No two individuals are alike, regardless of similar upbringing. It is reasonable to assume that even twins brought up in exactly the same environment, sharing the same daily activities, and living practically the same life, will act differently when faced with the same situation. Each individual evolves with his or her own uniqueness, style, and way of life. The audience witnesses this phenomenon in Shakespeare's Hamlet. Lord Hamlet and Laertes experienced similar childhoods, and shared similar family attributes. They were both born into royalty and throughout their lives were treated as such. Hamlet and Laertes were reared with the same forms of schooling, and were taught to abide by the same ethics and morals. Although Hamlet and Laertes seem to be "twined" with regard to family, royalty, and school, it is evident to the audience how such environmentally similar people can react so differently when faced with comparable situations. One such example arises when Hamlet and Laertes are consumed by a very basic human characteristic, that of revenge.
Hamlet and Laertes, although very similar in most respects, differ in that Laertes is driven by passion and Hamlet is driven by reason.
Shakespeare exposes to his audience the similarities between Hamlet and Laertes in various instances throughout the play. It is known to the reader that Hamlet and Laertes are both sons of royalty, Hamlet being the son of the former true king of Denmark, King Hamlet, and Laertes being the son of the trusted counselor to the king, Polonius. The reader is able to deduce from the manner of both families, that although they differ, they live very similar lives, and their sons Hamlet and Laertes are quite alike. For example, Hamlet and Laertes have a unique similar respect for their fathers. In one instance, in Hamlet's first...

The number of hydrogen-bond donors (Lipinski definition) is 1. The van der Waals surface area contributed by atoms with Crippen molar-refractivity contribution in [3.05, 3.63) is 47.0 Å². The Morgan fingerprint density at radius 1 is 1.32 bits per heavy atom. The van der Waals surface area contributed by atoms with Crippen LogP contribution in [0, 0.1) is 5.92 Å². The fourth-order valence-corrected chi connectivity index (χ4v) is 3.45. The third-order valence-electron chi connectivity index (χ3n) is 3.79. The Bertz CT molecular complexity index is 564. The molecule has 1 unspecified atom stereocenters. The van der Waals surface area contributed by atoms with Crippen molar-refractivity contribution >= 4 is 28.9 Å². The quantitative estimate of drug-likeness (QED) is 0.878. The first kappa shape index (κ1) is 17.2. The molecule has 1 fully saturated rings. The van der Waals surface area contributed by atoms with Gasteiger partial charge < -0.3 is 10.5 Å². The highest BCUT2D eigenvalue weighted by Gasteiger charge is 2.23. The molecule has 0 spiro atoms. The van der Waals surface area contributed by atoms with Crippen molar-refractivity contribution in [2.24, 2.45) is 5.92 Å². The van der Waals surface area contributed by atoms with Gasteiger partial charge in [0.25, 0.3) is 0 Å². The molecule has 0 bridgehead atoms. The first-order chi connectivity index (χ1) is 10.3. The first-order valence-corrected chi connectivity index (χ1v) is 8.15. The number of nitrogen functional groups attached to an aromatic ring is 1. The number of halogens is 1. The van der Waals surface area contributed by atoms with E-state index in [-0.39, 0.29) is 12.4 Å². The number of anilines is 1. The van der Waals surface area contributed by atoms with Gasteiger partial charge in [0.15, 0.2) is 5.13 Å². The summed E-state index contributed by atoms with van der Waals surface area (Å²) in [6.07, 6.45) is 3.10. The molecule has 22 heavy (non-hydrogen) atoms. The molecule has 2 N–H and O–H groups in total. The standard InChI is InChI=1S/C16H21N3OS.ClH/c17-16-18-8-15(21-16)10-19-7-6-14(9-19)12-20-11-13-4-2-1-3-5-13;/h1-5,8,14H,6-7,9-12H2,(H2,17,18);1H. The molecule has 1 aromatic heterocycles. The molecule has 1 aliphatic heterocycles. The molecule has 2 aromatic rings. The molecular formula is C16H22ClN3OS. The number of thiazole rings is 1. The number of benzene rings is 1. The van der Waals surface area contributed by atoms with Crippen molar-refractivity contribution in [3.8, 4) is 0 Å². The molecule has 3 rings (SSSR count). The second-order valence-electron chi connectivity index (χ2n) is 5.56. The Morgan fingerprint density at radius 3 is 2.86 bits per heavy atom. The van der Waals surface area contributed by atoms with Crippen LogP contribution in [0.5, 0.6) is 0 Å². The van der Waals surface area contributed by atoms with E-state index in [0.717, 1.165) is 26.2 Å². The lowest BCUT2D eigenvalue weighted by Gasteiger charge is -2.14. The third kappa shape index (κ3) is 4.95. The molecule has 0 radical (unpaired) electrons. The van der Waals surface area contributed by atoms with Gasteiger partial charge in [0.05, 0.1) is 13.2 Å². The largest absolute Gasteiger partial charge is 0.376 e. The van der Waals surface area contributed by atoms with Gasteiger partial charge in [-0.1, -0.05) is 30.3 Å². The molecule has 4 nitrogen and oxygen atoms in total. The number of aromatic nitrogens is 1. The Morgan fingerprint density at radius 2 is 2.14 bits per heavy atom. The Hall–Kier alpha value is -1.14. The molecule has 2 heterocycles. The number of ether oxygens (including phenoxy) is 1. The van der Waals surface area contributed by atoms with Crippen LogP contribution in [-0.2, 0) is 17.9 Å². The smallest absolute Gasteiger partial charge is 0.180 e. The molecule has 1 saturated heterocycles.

by Orr Klein (Circle 7)
One of the aspects of the fourth act that I really enjoyed reading was the contrast between Laertes and Prince Hamlet. They both have dead fathers that they wish to avenge yet they are so different in their demeanor, and how they want to go about their business. Hamlet is more introspective and thoughtful about his revenge, maybe to a fault because he can’t seem to actually get it done, but nonetheless is constantly thinking about the details of the revenge, and is willing to take his time to make sure it goes off perfectly. His thought process reveals a more human aspect of revenge, calling into question whether or not it is useful to act upon these acts of revenge. Laertes, on the other hand, is different because he is not as introspective and willing to reflect, he just wants to get it done. For example, there is a moment in Act IV where Claudius asks Laertes what he would do to show that he was really his father’s son and said “To cut his throat i’th’ church” (IV.vii. 98). This is a very revealing quote about Laertes’s character, willing to kill someone in what is considered a safe haven of God. Compare this to Hamlet, who is unwilling to kill Claudius when he sees him praying earlier on in the play. I feel like that’s what makes Hamlet’s revenge so appealing to readers, being able to delay and contemplate his actions make it different than any other revenge tragedy we’ve read so far.
Hamlet’s fourth soliloquy is an important change in thought process that shows how the army of Fortinbras is so willing to walk into their graves over something as insignificant as a small plot of land while he’s not able to carry out his revenge, which is something that he believes is justified.
When honor’s at the stake. How stand I, then,
That have a father killed, a mother stained,
Excitements of my reason and my blood,
And let all sleep, while, to my shame, I see
The imminent death of twenty thousand men
That, for a fantasy and trick of fame
Go to their graves like beds
I think it’s pretty interesting to see how Hamlet’s and Laertes’s way of reasoning their acts of revenge are based on two different ideas entirely. Laertes instantly goes in full attack mode and immediately comes up with a plan to take down Hamlet in a duel. Hamlet, on the other hand, takes a lot longer to come around, only after he realizes that there are people out there that are willing to die for a lot less, he’s willing to finally go and act on what his father wanted him to do. After reading this play, I feel as if Hamlet is one of the most humane characters to come out of the plays we’ve read so far. I think most people would feel very similarly in Hamlet’s situation and his delay and contemplation shows that there is some source humanity applied to this messed up situation.